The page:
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Study of Aripiprazole in Patients With a History of Bipolar Disorder

This study has been completed.
Sponsor:
ClinicalTrials.gov Identifier:
NCT00036348
First Posted: May 10, 2002
Last Update Posted: November 11, 2013
The safety and scientific validity of this study is the responsibility of the study sponsor and investigators. Listing a study does not mean it has been evaluated by the U.S. Federal Government. Read our disclaimer for details.
Information provided by:
Otsuka Pharmaceutical Development & Commercialization, Inc.
  Purpose
The purpose of this study is to learn if aripiprazole is effective in the treatment of patients with a history of bipolar disorder.

Condition Intervention Phase
Bipolar Disorder Drug: Aripiprazole Phase 3

Study Type: Interventional
Study Design: Primary Purpose: Treatment

Resource links provided by NLM:


Further study details as provided by Otsuka Pharmaceutical Development & Commercialization, Inc.:

Study Start Date: March 2000
Study Completion Date: June 2003
Primary Completion Date: June 2003 (Final data collection date for primary outcome measure)
  Eligibility

Information from the National Library of Medicine

Choosing to participate in a study is an important personal decision. Talk with your doctor and family members or friends about deciding to join a study. To learn more about this study, you or your doctor may contact the study research staff using the contacts provided below. For general information, Learn About Clinical Studies.


Ages Eligible for Study:   18 Years and older   (Adult, Senior)
Sexes Eligible for Study:   All
Accepts Healthy Volunteers:   No
Criteria
Patients with a history of Bipolar I Disorder
  Contacts and Locations
Information from the National Library of Medicine

To learn more about this study, you or your doctor may contact the study research staff using the contact information provided by the sponsor.

Please refer to this study by its ClinicalTrials.gov identifier (NCT number): NCT00036348


Locations
United States, Alabama
Local Institution
Birmingham, Alabama, United States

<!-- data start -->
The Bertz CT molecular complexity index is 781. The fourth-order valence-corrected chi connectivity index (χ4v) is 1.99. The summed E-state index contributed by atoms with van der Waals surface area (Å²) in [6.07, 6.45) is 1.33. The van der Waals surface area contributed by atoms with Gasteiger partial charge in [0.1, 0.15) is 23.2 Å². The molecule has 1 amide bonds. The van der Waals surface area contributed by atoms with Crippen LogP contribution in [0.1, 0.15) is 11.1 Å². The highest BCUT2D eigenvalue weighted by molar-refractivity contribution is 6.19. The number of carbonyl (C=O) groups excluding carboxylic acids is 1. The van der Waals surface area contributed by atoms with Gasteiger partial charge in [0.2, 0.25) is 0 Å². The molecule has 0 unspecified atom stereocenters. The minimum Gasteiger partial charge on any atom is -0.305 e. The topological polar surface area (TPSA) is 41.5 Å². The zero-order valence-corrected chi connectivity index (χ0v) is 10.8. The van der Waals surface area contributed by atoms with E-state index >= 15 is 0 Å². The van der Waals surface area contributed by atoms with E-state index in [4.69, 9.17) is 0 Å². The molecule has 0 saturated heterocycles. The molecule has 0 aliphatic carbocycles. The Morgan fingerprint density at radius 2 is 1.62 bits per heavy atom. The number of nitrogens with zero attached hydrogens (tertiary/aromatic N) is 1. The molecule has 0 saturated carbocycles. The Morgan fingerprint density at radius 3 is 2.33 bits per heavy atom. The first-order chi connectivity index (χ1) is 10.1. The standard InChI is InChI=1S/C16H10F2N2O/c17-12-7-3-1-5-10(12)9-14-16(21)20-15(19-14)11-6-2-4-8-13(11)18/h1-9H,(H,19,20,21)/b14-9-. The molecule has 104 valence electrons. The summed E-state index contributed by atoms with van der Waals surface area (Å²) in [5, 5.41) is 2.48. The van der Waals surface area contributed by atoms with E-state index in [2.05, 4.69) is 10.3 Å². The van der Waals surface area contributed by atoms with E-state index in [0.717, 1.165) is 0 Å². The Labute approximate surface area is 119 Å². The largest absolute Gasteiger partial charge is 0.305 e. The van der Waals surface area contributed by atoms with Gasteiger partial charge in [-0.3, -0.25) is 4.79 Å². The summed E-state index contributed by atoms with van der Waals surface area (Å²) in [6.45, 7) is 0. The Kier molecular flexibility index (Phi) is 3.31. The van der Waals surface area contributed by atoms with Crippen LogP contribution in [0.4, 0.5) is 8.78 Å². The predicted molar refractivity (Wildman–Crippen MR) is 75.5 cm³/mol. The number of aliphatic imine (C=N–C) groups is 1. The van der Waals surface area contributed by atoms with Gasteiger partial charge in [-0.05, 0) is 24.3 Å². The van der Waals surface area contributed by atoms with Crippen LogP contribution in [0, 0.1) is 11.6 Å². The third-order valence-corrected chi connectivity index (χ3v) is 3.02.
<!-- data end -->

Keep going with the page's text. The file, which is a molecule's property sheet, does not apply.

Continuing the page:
Local Institution
Tuscaloosa, Alabama, United States
United States, California
Local Institution
Chillicothe, California, United States
Local Institution
Riverside, California, United States
Local Institution
Stanford, California, United States
Local Institution
Torrance, California, United States
United States, Georgia
Local Institution
Atlanta, Georgia, United States
United States, Illinois
Local Institution
Chicago, Illinois, United States
United States, Kentucky
Local Institution
Louisville, Kentucky, United States
United States, Louisiana
Local Institution
Shreveport, Louisiana, United States
United States, Massachusetts
Local Institution
Belmont, Massachusetts, United States
United States, Nevada
Local Institution
Las Vegas, Nevada, United States
United States, New Mexico
Local Institution
Albuquerque, New Mexico, United States
United States, New York
Local Institution
New York, New York, United States
United States, Pennsylvania
Local Institution
Philadelphia, Pennsylvania, United States
United States, Tennessee
Local Institution
Memphis, Tennessee, United States
Local Institution
Nashville, Tennessee, United States
United States, Texas
Local Institution
Austin, Texas, United States
Local Institution
San Antonio, Texas, United States
Sponsors and Collaborators
Otsuka Pharmaceutical Development & Commercialization, Inc.
  More Information

Additional Information:
Publications automatically indexed to this study by ClinicalTrials.gov Identifier (NCT Number):
ClinicalTrials.gov Identifier: NCT00036348     History of Changes
Other Study ID Numbers: CN138-010
First Submitted: May 8, 2002
First Posted: May 10, 2002
Last Update Posted: November 11, 2013
Last Verified: September 2007

Keywords provided by Otsuka Pharmaceutical Development & Commercialization, Inc.:
Bipolar I disorder

Additional relevant MeSH terms:
Bipolar Disorder
Bipolar and Related Disorders
Mental Disorders
Aripiprazole
Antipsychotic Agents
Tranquilizing Agents
Central Nervous System Depressants
Physiological Effects of Drugs
Psychotropic Drugs


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